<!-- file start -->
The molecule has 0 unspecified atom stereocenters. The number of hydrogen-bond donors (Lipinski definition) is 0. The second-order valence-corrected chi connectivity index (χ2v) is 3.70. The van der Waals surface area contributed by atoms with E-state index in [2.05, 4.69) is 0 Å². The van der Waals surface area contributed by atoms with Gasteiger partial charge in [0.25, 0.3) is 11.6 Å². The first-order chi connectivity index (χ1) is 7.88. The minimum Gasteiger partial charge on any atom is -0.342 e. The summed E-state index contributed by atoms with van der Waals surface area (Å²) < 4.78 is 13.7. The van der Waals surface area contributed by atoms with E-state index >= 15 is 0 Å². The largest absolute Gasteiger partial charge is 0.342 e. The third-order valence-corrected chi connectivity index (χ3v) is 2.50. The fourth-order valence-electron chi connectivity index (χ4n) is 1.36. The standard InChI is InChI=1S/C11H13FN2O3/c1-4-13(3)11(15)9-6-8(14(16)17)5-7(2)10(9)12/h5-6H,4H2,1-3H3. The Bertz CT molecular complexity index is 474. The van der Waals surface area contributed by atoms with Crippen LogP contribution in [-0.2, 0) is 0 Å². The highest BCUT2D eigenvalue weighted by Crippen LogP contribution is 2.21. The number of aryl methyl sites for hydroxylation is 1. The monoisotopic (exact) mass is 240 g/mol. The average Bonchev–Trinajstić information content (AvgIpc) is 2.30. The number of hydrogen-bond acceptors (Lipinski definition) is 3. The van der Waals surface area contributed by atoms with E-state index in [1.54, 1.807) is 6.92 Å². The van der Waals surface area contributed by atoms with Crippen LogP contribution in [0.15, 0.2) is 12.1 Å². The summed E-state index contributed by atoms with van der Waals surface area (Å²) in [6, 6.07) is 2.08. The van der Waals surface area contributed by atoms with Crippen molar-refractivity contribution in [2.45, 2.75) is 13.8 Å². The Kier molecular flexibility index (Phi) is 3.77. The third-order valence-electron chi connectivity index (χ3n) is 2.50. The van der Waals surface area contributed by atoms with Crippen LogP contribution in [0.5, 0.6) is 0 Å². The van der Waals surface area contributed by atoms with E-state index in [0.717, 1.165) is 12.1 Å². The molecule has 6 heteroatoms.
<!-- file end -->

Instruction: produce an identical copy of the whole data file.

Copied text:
The molecule has 0 unspecified atom stereocenters. The number of hydrogen-bond donors (Lipinski definition) is 0. The second-order valence-corrected chi connectivity index (χ2v) is 3.70. The van der Waals surface area contributed by atoms with E-state index in [2.05, 4.69) is 0 Å². The van der Waals surface area contributed by atoms with Gasteiger partial charge in [0.25, 0.3) is 11.6 Å². The first-order chi connectivity index (χ1) is 7.88. The minimum Gasteiger partial charge on any atom is -0.342 e. The summed E-state index contributed by atoms with van der Waals surface area (Å²) < 4.78 is 13.7. The van der Waals surface area contributed by atoms with E-state index >= 15 is 0 Å². The largest absolute Gasteiger partial charge is 0.342 e. The third-order valence-corrected chi connectivity index (χ3v) is 2.50. The fourth-order valence-electron chi connectivity index (χ4n) is 1.36. The standard InChI is InChI=1S/C11H13FN2O3/c1-4-13(3)11(15)9-6-8(14(16)17)5-7(2)10(9)12/h5-6H,4H2,1-3H3. The Bertz CT molecular complexity index is 474. The van der Waals surface area contributed by atoms with Crippen LogP contribution in [-0.2, 0) is 0 Å². The highest BCUT2D eigenvalue weighted by Crippen LogP contribution is 2.21. The number of aryl methyl sites for hydroxylation is 1. The monoisotopic (exact) mass is 240 g/mol. The average Bonchev–Trinajstić information content (AvgIpc) is 2.30. The number of hydrogen-bond acceptors (Lipinski definition) is 3. The van der Waals surface area contributed by atoms with E-state index in [1.54, 1.807) is 6.92 Å². The van der Waals surface area contributed by atoms with Crippen LogP contribution in [0.15, 0.2) is 12.1 Å². The summed E-state index contributed by atoms with van der Waals surface area (Å²) in [6, 6.07) is 2.08. The van der Waals surface area contributed by atoms with Crippen molar-refractivity contribution in [2.45, 2.75) is 13.8 Å². The Kier molecular flexibility index (Phi) is 3.77. The third-order valence-electron chi connectivity index (χ3n) is 2.50. The van der Waals surface area contributed by atoms with Crippen LogP contribution in [0.5, 0.6) is 0 Å². The van der Waals surface area contributed by atoms with E-state index in [0.717, 1.165) is 12.1 Å². The molecule has 6 heteroatoms.